The record of the first county officers elected, you have in the county clerk's office, therefore will not give their names here. After their election they had to go to Mineral Point in Iowa county to qualify. Your unfortunate subscriber hired a team and took the said officials to Mineral Point to be qualified, and it is needless to say that they, the said officers, had to stop at Highland over night on going, in order to view the beauties of the place, inspect the whisky and buck the faro bank. On the next day we got to Mineral Point and it took them two days to qualify and inspect that village, etc., therefore I was four days making the trip, and $3 out of pocket. I had agreed to take them for a fixed price. John J Matthews was the sheriff and he collected the tax on the list I made out.
As to the first settlers in the then town of Richmond, it will be hard to determine; I would refer your honorable committee to John Comb and Myron Whitcomb. I believe that they come as near giving that point of information as any person. I came into the county Sept. 10, 1849. I must say like the man fiddling told the Arkansaw traveler: "These hills were here when I came and so were men, women and children, situated here and there in the forest in log houses, and seemed happy and contented." Their meat they had in abundance by killing the bear, the deer and moose, and for sweet they had the bees and had all the honey by cutting the trees; corn they raised for meal and homony; potatoes and garden vegetables they raised. The flour they used was generally bought at Galena, in Illinois, and hauled here. One of these pioneers would start to Galena with an ox team loaded with honey, bear and deer, trade his load for flour and groceries, and that would supply a number of families for a time. There was a sociability between those pioneers that is now gone among the things that are past. There was no lawing one against the other. The people held as a sacred law to themselves to follow the golden rule one toward the other. Now and then a little bad whisky helped a fight and that settled the matter. I would like to here give the name of some of those pioneers; some are dead and some are still living, who, in the pioneer settlement of this county, were men whose characters were not blemished, and we still have some of them living with us, and the golden light of justice and right between their fellow men is still shining. But I suppose when they let their minds wander back to the early settlement of this county, and think of the times then in the wilds of nature and then pass on year after year, change after change to the present time, they will express --- the wilderness is blooming and turned as by magic into beautiful fields and costly houses instead of the log houses, and the great strife now is to get money --- honest or dishonest. He says in his mind, where is the sociability we had in the early days? Then if a man killed a deer or bear, and if his neighbor was out of meat, he would divide and in turn it was paid back without laws. But now it is law and confusion, compared to what it was in the early pioneer days. The man who has a few more dollars than his neighbor looks on him as a poor a scamp, and that sociability existing in early days without regard to wealth is gone. Methinks you will behold a deep sigh heave in the breast of that pioneer. For fear of making this a personal matter, I forbear giving names.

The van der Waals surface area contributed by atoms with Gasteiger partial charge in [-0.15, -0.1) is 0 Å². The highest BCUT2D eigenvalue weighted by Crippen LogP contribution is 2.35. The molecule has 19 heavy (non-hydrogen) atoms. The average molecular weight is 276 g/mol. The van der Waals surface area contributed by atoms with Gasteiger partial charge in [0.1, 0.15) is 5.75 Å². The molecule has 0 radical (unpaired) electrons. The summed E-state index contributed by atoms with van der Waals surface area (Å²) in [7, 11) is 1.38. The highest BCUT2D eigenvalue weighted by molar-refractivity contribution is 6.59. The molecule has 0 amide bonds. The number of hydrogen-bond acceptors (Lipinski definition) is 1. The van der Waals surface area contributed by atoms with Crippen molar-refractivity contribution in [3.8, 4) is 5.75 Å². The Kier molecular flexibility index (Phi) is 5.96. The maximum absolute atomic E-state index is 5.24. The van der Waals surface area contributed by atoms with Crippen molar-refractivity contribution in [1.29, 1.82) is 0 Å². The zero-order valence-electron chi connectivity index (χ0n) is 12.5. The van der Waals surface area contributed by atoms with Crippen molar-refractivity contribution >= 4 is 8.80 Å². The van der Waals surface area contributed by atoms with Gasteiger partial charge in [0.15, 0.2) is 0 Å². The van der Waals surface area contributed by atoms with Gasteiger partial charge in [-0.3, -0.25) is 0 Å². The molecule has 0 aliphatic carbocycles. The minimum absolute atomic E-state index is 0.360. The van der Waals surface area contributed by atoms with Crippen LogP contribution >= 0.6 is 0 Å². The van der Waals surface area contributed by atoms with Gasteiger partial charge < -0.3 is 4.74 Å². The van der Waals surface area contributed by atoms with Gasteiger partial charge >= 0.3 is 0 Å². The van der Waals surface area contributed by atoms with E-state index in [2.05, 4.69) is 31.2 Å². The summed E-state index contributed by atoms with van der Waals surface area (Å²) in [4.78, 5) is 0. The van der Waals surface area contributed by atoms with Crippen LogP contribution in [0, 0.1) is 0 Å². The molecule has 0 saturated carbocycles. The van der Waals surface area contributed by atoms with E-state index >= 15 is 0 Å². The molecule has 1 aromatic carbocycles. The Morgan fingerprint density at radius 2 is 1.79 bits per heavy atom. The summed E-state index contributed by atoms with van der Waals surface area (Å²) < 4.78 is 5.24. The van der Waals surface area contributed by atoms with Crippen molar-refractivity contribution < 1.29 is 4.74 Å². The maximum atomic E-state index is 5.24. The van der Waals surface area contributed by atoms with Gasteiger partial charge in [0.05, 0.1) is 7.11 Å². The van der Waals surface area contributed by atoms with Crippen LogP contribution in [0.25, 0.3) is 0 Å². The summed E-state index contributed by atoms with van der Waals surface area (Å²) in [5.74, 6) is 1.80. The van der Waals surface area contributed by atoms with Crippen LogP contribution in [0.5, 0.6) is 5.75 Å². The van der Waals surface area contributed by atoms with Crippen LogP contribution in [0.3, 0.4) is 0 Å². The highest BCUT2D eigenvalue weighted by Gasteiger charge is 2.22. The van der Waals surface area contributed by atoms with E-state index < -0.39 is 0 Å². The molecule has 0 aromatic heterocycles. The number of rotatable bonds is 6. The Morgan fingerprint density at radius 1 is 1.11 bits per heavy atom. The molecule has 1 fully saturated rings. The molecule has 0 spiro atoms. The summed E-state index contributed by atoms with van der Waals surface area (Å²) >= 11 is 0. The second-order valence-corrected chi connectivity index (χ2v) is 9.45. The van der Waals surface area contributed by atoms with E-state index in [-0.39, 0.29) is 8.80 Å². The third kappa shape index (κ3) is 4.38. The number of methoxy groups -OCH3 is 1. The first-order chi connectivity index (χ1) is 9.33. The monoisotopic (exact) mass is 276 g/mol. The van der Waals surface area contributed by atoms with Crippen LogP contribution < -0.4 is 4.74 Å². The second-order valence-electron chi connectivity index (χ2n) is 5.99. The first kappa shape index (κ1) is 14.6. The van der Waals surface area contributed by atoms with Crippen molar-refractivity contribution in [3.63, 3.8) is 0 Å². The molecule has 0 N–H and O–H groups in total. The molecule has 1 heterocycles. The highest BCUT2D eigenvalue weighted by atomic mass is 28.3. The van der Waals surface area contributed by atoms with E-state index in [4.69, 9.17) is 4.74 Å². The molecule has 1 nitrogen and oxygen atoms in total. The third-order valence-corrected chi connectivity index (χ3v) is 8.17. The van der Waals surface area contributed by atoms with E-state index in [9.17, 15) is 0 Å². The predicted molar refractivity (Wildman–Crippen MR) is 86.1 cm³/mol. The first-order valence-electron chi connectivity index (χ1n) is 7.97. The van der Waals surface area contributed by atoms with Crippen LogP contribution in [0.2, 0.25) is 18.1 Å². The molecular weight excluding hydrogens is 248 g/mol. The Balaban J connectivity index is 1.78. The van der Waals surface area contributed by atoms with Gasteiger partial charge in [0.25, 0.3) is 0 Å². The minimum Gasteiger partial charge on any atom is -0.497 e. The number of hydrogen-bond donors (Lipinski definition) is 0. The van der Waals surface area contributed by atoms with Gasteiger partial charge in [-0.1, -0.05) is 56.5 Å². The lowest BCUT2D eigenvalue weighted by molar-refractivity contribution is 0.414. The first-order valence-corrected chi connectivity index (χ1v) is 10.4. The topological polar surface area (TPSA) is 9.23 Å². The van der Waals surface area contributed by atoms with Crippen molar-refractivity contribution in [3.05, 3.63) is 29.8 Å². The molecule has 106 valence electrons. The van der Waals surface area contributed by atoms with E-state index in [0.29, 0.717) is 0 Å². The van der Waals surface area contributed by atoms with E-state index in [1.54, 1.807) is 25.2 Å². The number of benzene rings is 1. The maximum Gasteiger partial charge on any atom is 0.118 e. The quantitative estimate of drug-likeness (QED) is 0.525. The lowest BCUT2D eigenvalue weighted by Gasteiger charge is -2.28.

As to the history of the first roads and mills, at now Rodolf's mills, Rockbridge mills and a corn cracker at now Brimer's woolen factory, I will not give in this. The first school house in the then town of Richmond, was located in now Richwood, not far from M. Whitcomb's. I leave them to Combs or Whitcomb to report that and their first teacher. The next was in the now village of Orion (all log houses). The first teacher in the school house in the village of Orion was Mary Malanthy (now Mrs. Joseph Elliott, of Port Andrew). In the summer of 1846, and in the fall and winter of 1849, your writer taught three months' school in the same house and enrolled eighteen scholars, a few of them over twenty years of age.
As I have already written considerable matter, such as it is, I will stop, hoping others will furnish more and better information than I have given. Should I endeavor to make a personal matter of all the pioneers at a certain time, and then go on to describe the continued changes of persons coming into the county so far as my knowledge would permit, and their usefulness in building up the county, I might leave some out and then they would be offended; or if the locating and building up of villages in the county and their now delapidation, cause, etc. I do not expect to be able to attend your meetings. It matters but little to me in the future if I am permitted to live in seclusion among the hills of Richland county the remaining days of my life.
Before the town of Orion was organized and adorned with its present name, it was, at the time I came to Wisconsin, May, 1849, a part of the town of Richmond, and after the adjoining towns in the east, and Eagle in the west, had taken considerable, and not the poorest part of the territory that should by right belong to her, left it, as it is at the present day, one of the smallest and poorest towns in the county. Probably to compensate for the wrong done to the new town, the name of one of Heaven's brightest constellations was adopted. Its history to the present day would likely be one of troubles and difficulties, occasioned by the many miles of roads and numerous bridges, but the energies of some of her earliest settlers has conquered the same, and the town has never, to my knowledge, been involved in lawsuits on account of the condition of her roads and bridges.